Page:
Buddha, Kamakura, Japan

Buddha, Kamakura, Japan (Photo credit: Wikipedia)

Balancing tip-commit to 5 minutes of meditation a day for 28 days. Pick a time that could work for you on most days. Pick a spot that feels comfortable. Make it happen. Once you are sitting, just focus on your breath. Maybe focus more specifically on the opening of the nostrils. Bring your awareness to the cooling feeling of the inhale, and then the warmth of the exhale. If you find yourself lost in thought, just gently bring yourself back to the breath. It’s ok if you spend the whole time trying to get back to the breath. You are building a muscle. Let me know what happens!

asking for help

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These past couple of weeks have been a whirlwind of activities and events. Many of which have given me cause to reflect on what is happening in my life. I celebrated a birthday, Mother’s Day, and my 16 year sobriety anniversary within two weeks. I am so grateful to be where I am today and I have been enjoying all of the mayhem that goes along with juggling family and career. Mixed in with the feeling of gratitude was some uneasiness. I’m sure many of you know the feeling and have heard the voice. The one that says, “Who am I to be thinking of expanding my business?, Who would want to learn from me?, What makes me think I have that much to offer?” This voice sucks. I hear it less and less as the years go by, but every once in a while I find myself caught up in self-doubt. Luckily, I have acquired some tools over the years for just this very situation. As I sat in my morning meditation the other day, I asked the Universe to show me if I was ready. I asked that my ego step aside and I become a channel for something greater than me. With that, I got up and got ready for the day while continuing to beat myself up. (It’s funny-or crazy-how quickly I can vacillate from one extreme to the other.)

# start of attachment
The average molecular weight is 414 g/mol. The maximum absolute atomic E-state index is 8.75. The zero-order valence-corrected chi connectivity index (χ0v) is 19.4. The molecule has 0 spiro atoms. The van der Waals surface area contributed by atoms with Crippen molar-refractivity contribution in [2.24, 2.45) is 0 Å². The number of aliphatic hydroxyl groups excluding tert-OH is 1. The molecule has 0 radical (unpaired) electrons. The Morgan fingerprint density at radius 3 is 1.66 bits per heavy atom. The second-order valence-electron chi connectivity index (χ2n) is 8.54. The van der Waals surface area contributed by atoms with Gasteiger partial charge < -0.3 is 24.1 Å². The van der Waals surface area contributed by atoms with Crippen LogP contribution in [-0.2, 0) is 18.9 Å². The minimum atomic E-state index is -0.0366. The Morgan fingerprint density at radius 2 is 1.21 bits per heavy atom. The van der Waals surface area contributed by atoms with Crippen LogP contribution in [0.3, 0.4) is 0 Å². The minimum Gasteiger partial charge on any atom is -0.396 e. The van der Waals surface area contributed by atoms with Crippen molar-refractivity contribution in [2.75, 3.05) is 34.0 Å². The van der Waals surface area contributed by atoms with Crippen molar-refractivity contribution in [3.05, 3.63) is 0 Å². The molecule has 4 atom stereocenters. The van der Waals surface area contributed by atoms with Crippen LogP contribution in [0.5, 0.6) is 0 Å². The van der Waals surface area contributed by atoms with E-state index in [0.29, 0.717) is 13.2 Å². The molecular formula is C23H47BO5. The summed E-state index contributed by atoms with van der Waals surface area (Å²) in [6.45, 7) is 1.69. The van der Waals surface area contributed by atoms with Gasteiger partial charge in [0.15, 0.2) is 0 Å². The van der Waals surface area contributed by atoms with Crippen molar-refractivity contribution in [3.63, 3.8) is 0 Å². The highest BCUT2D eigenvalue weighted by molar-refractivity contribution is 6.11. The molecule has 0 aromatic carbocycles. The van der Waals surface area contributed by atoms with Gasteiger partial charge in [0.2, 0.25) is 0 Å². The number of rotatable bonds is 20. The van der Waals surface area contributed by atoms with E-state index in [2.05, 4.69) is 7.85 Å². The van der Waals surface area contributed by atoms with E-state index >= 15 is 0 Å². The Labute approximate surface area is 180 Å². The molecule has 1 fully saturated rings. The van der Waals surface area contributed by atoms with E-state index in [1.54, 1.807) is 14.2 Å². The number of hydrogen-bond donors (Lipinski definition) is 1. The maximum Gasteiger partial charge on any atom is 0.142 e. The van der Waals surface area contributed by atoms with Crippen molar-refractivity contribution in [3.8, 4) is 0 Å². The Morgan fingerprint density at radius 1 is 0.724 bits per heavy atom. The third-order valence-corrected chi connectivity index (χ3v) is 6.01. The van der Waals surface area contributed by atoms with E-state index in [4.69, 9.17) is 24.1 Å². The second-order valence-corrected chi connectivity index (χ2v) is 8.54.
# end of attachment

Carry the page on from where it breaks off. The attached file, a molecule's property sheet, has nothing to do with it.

My morning was unusually smooth, everyone off to work and school without a hitch. I arrived to work feeling less capable than normal but wanting to find clues that I was on the right path. I had three massages scheduled. All of them were new clients. As I talked with the first woman before her session, she revealed that she was struggling with some emotional issues and that she would be open to any suggestions that I may have. I stepped out of the room to let her undress and thought to myself, “I don’t know what to tell her.” Just then, I passed a regular client in the hall who had a session the week before. She said, “Thank you so much for the visualization exercise you gave me last week. It really helped. Every time I feel pain, I think of what you said and within minutes the pain is gone.” Then she gave me a hug and walked into a yoga class. My first clue. I was on the right path. I can help the woman who is in the treatment room waiting for me. That client left with a renewed hope and willingness to continue to make time for wellness. My next client came in for stress relief and floated out, stating that she thought my “hands had eyes because they stopped at every area in need.” My second clue. I do have something offer. My final client of the day is very much on edge. While I am talking to her before her session, she sternly stops the conversation and says, “With all do respect, I just need a massage.” Thankfully, I was beginning to feel better and her attitude didn’t bother me at all. Shortly after putting my hands on her, she began to release. She cried like a baby and hugged me three times before she booked another appointment. My third and final clue. I thanked the Universe for providing encouragement and I stated out loud, “OK, I get it, I’m moving in the right direction!”